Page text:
Similarly the women’s movement, having experienced a stinging defeat in 1961, moved with exquisite circumspection when devising their assault on women’s inequality. In 1971, Justice Ruth Bader Ginsburg, then a humble Professor of Civil Procedure at Rutgers, heard about a case the New York ACLU was handling at the Supreme Court and asked if she could lend a hand. The first gender case to reach the Court in a decade, Reed v. Reed was ideally innocuous. All that Ginsburg and the ACLU asked the Court to decide was that the state of Idaho could not automatically prefer a father over a mother to be the administrator of a deceased child’s estate. How likely was it that allowing women to compete to administer their dead children’s estates would upend every sexual norm in the society? Later cases were similarly banal. Shouldn’t a female soldier’s dependent husband get a spousal allowance? The cautious litigators at Ginsburg’s ACLU Women’s Rights Project were not ramping up to Roe, which came from left field. Their next big target was the exclusion of pregnancy from disability plans.

In keeping with their cautious and historically grounded approach, the avatars of the gay legal movement like Gay and Lesbian Advocates and Defenders’ Mary Bonauto approached the antigay federal Defense of Marriage Act with abundant caution. In a series of cases, GLAD, and other allies like the ACLU and Lambda Legal, challenged the provision of the federal law that withholds federal privileges from legally married same sex couples. Rather than confronting the entire structure of state laws head on, they simply asked the federal courts to order the federal government to honor the marriages they had achieved in the handful of states where it was legal.

If one of the DOMA cases reached the Supreme Court, they reasoned it would be like the integrated grad school decision or Reed v. Reed. If not a Trojan horse, a camel’s nose. But nothing is as hard to resist as a social movement whose victorious time has come. By the time the careful DOMA campaign reached the Supreme Court, so did Boies and Olson’s unruly Prop 8 challenge.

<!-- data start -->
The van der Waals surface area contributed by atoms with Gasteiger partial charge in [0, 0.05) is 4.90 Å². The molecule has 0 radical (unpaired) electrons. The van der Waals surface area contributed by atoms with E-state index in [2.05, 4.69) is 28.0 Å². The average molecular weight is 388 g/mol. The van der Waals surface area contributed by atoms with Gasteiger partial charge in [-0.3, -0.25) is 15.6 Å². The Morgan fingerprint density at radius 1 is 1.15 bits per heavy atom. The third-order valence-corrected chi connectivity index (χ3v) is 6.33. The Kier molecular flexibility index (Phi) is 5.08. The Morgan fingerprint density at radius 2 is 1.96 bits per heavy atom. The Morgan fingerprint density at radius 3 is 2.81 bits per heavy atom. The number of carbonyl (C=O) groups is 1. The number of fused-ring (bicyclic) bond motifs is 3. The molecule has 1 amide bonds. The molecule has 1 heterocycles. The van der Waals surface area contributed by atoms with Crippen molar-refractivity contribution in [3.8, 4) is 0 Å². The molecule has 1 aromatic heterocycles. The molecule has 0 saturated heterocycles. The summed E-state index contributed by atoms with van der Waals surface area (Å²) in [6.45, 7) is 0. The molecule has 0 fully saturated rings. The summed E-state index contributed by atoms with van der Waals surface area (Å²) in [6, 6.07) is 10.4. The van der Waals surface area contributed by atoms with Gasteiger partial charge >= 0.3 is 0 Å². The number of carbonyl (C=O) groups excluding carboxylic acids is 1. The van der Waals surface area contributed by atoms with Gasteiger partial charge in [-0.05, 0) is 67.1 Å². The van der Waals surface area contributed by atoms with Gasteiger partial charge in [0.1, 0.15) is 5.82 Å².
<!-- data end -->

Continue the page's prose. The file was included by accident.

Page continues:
On Friday, at least four members of the Court voted to take both marriage cases up. Maybe the California case will be the gay Brown. Certainly, the momentum of social change has shifted since the controversial filing in 2009 and the establishment critics have greatly softened their stand. For the first time in American history in November, not one, but all the states to consider gay nuptial issues at the ballot box broke in favor of gay rights. One could argue that the gay run-up cases have already been won. In 1996 Justice Anthony Kennedy, still rumored to be the swing vote this time, wrote a groundbreaking opinion in favor of the political rights of gays. In 2003, the Supreme Court threw out the remaining state laws making sodomy criminal.

But the Court is so conservative and so evenly divided. Justice Kennedy has delivered an almost unbroken series of conservative votes in the last several years, swinging almost not at all between the factions. It pays to remember that even after a series of cautious moves led to victory, when the women’s movement asked for  inclusion of pregnancy in disability benefits –  they lost decisively. The closest case to the Boies-Olson litigation in the women’s movement – Roe v. Wade -- triggered a four decade backlash. Once before the gay movement overplayed its hand ever so slightly with the Court and got a terrible decision upholding the criminal sodomy laws. Gays almost won the first sodomy case; the decision in Bowers v. Hardwick was only 5-4, so it was hardly a foolhardy risk. And yet, it does make you shiver.

Of course, certiorari is not destiny. The Court could still weasel out of the Prop 8 decision by ruling that the case had technical problems with who can defend a law when the governor and attorney general have bailed. And then it could affirm the conservative premise of the DOMA case that Congress can’t withhold federal benefits from marriages some states have blessed. A direct constitutional challenge is coming anyway, but in constitutional litigation, as in marriage proposals, sometimes timing is everything.

Linda Hirshman is the author of “Victory: The Triumphant Gay Revolution,” a New York Times Notable Book of 2012. She is at work on a book about Justices O’Connor, Ginsburg, and the achievement of legal equality for women.